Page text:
I can be a mighty stubborn guy. You see, I have this very clear conception of the X Series cameras, one that’s severely tainted by my initial experiences with the original X100 and the reasons why I first became interested. Sometimes when I’m in a rut or feel myself wavering creatively, I’ll go back and watch the insane japanese commercial I’ve embedded next to this paragraph. Yes it’s raw and yes, it’s dark and mildly disturbing… But it encapsulates a certain ethos I’ve come to associate with these cameras: a grittiness of spirit, a spy’s point of view, lurking in the shadows, watching the drama of life unfold. The first schematics I saw for what was to become the X-T1 challenged this conception: a pentaprism-like hump? An SLR design? Stacked dials and buttons galore? Where was the innocuous rangefinder footprint, the misleading simplicity of the X Series? Well, not to worry young Jedis: the Force is still strong with this one…..
See on www.laroquephoto.com
In summary, the image quality afforded by the X-T1 is the same as the X-Pro1/E1/E2. Even if there is, it is pretty minute. The reason why people would buy the E2 then is the improved AF performance due to the phase detection diodes in the sensor to aid faster focusing. So the X-T1 has the same sensor and along with it, the same speed in focusing. What’s the main thing I would get it over the E2 would be the huge EVF and with it, a fast refresh rate while doing continuous shots such as for sports or nature shooting is certainly a boon. Coupled this with the Ultra High Speed UHS-II SD cards and this camera do perform really snappily. But would I buy one over my X-E1 which is a generation older? In short I won’t. I don’t need the weather sealing and with it, all the changes to the size of the buttons and the removal of the shutter screw thread. I am still ok with the EVF size on the X-E1 and the focusing speed without the Phase Detection but I do feel that the buttons on the old camera are that much more comfortable to use……
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Let’s get the slight downsides out of the way first: the X-T1 could do with a better battery, autofocus needs to be refined for precision, and continuous autofocus won’t keep a similar price DSLR at bay in our opinion. Oh and there are no weather-sealed lenses to pair with the body – but that will be resolved later this year as some options arrive to market. Otherwise the X-T1 is a shining example of how a retro style camera should be done. Just take a second to look at it and it’s hard not to fall in love. Those physical mode dials are well made, as is the all-metal and weather-sealed body; it’s a melting pot of design that gives the Fujifilm a distinct edge that other manufacturers have since started to try and cash in on. Then use that giant electronic viewfinder in its “full” mode and it blows other electronic viewfinders out of the water. It’s not going to compete with the brilliance that is the X-Pro1’s hybrid viewfinder, but the X-T1 has a wider application and target audience, plus as those bigger and longer XF-mount lenses arrive the viewfinder’s central placement will make all the difference in use. Add to those positives super-sharp image quality that’s hard to beat and we think that of all the Fujifilm options available this is the one to go for. It’s not without some serious competition – the Sony Alpha A7 drags a full-frame sensor into the equation for not much more cash but lacks the lens support for now, or the Nikon Df goes for large-scale retro – but Fujifilm’s tough enough to stand its own ground. We love the images we’ve been getting straight from camera…..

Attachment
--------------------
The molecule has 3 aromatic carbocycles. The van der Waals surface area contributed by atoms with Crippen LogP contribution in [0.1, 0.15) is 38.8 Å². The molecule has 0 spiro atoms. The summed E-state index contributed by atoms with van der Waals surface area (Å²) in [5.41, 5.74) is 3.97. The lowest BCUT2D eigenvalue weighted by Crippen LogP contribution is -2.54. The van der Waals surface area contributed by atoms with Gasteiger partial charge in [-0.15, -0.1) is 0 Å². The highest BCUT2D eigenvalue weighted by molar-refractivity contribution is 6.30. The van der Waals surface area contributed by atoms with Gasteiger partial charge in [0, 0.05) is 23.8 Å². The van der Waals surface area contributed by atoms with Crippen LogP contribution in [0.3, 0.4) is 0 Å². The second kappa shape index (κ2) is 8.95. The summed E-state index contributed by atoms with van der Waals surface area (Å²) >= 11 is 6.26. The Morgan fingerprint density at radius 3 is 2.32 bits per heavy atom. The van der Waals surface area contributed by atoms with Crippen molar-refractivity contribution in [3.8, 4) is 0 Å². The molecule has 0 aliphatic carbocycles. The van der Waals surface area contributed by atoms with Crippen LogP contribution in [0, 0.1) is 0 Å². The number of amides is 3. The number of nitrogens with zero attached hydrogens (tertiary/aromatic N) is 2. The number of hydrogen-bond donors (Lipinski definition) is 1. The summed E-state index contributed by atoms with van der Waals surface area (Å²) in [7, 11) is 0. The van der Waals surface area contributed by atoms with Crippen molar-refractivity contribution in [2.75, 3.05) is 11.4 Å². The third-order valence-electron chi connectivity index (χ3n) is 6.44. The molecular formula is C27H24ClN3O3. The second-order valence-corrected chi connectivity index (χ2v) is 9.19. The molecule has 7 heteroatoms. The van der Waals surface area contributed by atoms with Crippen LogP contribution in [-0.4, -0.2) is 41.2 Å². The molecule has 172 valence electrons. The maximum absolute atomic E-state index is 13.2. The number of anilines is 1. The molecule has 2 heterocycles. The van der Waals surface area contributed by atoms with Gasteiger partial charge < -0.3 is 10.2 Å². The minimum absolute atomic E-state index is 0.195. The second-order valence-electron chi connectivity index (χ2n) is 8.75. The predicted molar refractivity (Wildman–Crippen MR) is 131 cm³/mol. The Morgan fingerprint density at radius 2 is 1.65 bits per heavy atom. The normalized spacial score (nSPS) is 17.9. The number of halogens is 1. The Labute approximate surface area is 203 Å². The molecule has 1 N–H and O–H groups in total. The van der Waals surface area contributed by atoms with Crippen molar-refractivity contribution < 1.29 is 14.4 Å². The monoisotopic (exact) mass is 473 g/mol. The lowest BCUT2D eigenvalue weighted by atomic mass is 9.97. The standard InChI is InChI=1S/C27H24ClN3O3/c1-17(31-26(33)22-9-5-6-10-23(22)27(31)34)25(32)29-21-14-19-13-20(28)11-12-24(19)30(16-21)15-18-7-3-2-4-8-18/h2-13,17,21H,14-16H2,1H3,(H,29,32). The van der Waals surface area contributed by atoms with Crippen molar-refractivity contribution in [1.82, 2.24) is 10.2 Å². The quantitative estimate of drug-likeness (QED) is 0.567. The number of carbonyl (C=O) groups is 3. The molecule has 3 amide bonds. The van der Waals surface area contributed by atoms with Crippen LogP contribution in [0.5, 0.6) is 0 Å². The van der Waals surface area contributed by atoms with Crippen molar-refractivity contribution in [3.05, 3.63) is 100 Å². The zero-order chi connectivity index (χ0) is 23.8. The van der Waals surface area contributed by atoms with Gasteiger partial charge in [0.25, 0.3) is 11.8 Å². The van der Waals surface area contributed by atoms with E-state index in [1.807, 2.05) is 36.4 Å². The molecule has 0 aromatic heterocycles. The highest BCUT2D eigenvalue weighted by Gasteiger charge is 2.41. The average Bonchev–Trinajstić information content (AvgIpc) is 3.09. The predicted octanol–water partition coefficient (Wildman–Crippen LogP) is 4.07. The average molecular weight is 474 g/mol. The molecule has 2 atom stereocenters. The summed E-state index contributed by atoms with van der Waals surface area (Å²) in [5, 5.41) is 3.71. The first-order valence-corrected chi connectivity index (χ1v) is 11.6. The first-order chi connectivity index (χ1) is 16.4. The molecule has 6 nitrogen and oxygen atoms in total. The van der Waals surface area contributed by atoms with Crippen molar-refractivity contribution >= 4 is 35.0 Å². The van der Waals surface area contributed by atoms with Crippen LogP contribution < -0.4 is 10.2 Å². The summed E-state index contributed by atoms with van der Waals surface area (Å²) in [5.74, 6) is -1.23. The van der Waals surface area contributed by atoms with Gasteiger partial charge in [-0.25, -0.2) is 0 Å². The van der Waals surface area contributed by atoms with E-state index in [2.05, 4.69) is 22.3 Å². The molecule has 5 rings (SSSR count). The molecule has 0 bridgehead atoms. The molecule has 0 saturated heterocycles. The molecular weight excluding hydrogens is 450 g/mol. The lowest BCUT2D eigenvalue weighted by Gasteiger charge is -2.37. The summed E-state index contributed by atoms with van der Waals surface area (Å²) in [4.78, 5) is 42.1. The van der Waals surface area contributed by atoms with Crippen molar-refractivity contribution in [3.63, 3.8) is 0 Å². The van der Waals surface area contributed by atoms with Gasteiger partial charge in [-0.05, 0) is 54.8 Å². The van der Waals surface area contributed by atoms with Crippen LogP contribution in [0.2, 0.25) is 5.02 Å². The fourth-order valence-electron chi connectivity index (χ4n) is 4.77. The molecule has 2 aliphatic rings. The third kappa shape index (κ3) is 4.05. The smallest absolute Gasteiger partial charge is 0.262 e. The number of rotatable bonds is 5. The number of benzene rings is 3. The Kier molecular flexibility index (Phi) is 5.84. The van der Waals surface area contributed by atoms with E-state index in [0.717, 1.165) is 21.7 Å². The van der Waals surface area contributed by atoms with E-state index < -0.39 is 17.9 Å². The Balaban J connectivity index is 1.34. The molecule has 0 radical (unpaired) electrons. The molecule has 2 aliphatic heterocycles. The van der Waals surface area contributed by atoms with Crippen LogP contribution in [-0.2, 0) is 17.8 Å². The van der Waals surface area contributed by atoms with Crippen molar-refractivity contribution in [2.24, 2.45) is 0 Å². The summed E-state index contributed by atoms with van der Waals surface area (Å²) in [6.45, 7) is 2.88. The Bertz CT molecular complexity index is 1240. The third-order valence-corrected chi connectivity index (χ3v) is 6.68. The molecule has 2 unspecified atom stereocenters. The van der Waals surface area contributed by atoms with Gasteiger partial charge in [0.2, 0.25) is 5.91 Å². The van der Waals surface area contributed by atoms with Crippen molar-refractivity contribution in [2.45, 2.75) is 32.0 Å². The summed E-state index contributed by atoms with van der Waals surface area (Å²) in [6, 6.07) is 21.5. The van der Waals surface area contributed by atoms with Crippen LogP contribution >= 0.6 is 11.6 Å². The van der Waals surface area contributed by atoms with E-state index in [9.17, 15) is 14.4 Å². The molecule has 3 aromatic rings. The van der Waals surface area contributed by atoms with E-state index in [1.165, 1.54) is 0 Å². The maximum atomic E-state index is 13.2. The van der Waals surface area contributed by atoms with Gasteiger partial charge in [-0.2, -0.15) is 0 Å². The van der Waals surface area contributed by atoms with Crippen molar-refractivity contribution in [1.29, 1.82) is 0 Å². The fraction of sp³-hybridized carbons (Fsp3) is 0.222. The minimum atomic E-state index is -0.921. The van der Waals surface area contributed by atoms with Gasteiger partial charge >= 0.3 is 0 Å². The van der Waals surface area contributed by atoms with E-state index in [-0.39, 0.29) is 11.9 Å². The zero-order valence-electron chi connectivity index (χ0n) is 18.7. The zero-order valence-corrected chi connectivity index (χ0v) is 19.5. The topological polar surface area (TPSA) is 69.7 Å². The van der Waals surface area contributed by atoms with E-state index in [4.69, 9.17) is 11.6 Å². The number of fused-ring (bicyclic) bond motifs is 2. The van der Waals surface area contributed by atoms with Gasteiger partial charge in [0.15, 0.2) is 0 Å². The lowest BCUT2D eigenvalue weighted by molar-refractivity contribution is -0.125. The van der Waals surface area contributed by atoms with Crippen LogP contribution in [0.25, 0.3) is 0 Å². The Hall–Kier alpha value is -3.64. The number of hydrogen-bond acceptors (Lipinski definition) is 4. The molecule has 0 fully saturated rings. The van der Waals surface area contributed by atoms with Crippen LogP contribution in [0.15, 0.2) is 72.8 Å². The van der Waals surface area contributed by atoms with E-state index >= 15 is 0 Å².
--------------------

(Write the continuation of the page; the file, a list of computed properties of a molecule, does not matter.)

See on www.pocket-lint.com
The new Fuji MHG-XPRO grip has just arrived for my X-Pro1, so I’ve down a quick comparison with the original Fuji grip, and illustrated how the new grip works with the camera. The original grip on the X-Pro1 – note that I had to support the camera to stop it tipping forward and resting on the lens/hood. The original grip fixes in place with a D-Ring, has a central tripod bush, but needs to be removed to access the battery/SD card. It does have a non-slip rubber material on the base, which is absent from the new model…….
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For me the jury is still out. The EVF makes a big impression, the camera is fast and responsive, but clearly I have been spooked by the lack of relief of the back buttons of the camera. So far it seems to me that If you already own an X-E2 (or were planning to buy it), don’t shoot action and don’t mind the big EVF, you don’t need to upgrade (or spend the extra money). Anyway, I will leave definitive conclusions for after a real test in real life. I should get my own production sample in 10 days (“I love it when a plan comes together”, fingers crossed), so if you want to hear more about the X-T1 and how it performs in real-life, stay tuned : you can leave a comment below with what you would like to see, subscribe to this blog, share the love with your friend with the share icons below, and follow me on Twitter @greenbalbo. Talk to you soon……
See on grittymonkey.wordpress.com